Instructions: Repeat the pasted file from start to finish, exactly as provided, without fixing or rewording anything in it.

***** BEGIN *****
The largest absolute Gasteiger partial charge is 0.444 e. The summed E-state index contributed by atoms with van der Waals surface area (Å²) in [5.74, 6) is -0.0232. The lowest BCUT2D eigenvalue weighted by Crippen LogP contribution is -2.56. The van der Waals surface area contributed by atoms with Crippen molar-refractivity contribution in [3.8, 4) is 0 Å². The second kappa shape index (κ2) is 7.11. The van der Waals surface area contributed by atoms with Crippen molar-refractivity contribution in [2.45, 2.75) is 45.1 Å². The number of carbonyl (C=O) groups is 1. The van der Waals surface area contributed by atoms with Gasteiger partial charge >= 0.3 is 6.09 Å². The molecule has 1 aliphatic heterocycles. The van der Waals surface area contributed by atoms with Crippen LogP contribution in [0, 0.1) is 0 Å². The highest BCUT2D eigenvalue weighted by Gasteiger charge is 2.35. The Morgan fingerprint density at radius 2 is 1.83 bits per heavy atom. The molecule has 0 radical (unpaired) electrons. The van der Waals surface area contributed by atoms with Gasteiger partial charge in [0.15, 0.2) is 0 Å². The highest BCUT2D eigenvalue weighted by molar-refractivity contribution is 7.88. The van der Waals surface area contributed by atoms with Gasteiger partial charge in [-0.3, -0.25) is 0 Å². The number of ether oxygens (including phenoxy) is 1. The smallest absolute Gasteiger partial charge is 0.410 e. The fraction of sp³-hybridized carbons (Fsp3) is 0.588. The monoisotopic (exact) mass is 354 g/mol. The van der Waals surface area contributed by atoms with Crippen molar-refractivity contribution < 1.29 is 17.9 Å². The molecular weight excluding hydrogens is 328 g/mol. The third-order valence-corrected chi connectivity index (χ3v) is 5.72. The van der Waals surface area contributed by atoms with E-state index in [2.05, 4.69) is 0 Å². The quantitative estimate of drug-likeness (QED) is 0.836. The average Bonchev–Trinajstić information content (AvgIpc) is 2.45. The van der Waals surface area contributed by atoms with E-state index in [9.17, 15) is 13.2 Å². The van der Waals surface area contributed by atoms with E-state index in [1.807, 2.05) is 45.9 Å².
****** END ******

The largest absolute Gasteiger partial charge is 0.444 e. The summed E-state index contributed by atoms with van der Waals surface area (Å²) in [5.74, 6) is -0.0232. The lowest BCUT2D eigenvalue weighted by Crippen LogP contribution is -2.56. The van der Waals surface area contributed by atoms with Crippen molar-refractivity contribution in [3.8, 4) is 0 Å². The second kappa shape index (κ2) is 7.11. The van der Waals surface area contributed by atoms with Crippen molar-refractivity contribution in [2.45, 2.75) is 45.1 Å². The number of carbonyl (C=O) groups is 1. The van der Waals surface area contributed by atoms with Gasteiger partial charge >= 0.3 is 6.09 Å². The molecule has 1 aliphatic heterocycles. The van der Waals surface area contributed by atoms with Crippen LogP contribution in [0, 0.1) is 0 Å². The highest BCUT2D eigenvalue weighted by Gasteiger charge is 2.35. The Morgan fingerprint density at radius 2 is 1.83 bits per heavy atom. The molecule has 0 radical (unpaired) electrons. The van der Waals surface area contributed by atoms with Gasteiger partial charge in [0.15, 0.2) is 0 Å². The highest BCUT2D eigenvalue weighted by molar-refractivity contribution is 7.88. The van der Waals surface area contributed by atoms with Gasteiger partial charge in [-0.3, -0.25) is 0 Å². The number of ether oxygens (including phenoxy) is 1. The smallest absolute Gasteiger partial charge is 0.410 e. The fraction of sp³-hybridized carbons (Fsp3) is 0.588. The monoisotopic (exact) mass is 354 g/mol. The van der Waals surface area contributed by atoms with Crippen molar-refractivity contribution < 1.29 is 17.9 Å². The molecular weight excluding hydrogens is 328 g/mol. The third-order valence-corrected chi connectivity index (χ3v) is 5.72. The van der Waals surface area contributed by atoms with E-state index in [2.05, 4.69) is 0 Å². The quantitative estimate of drug-likeness (QED) is 0.836. The average Bonchev–Trinajstić information content (AvgIpc) is 2.45. The van der Waals surface area contributed by atoms with E-state index in [9.17, 15) is 13.2 Å². The van der Waals surface area contributed by atoms with E-state index in [1.807, 2.05) is 45.9 Å².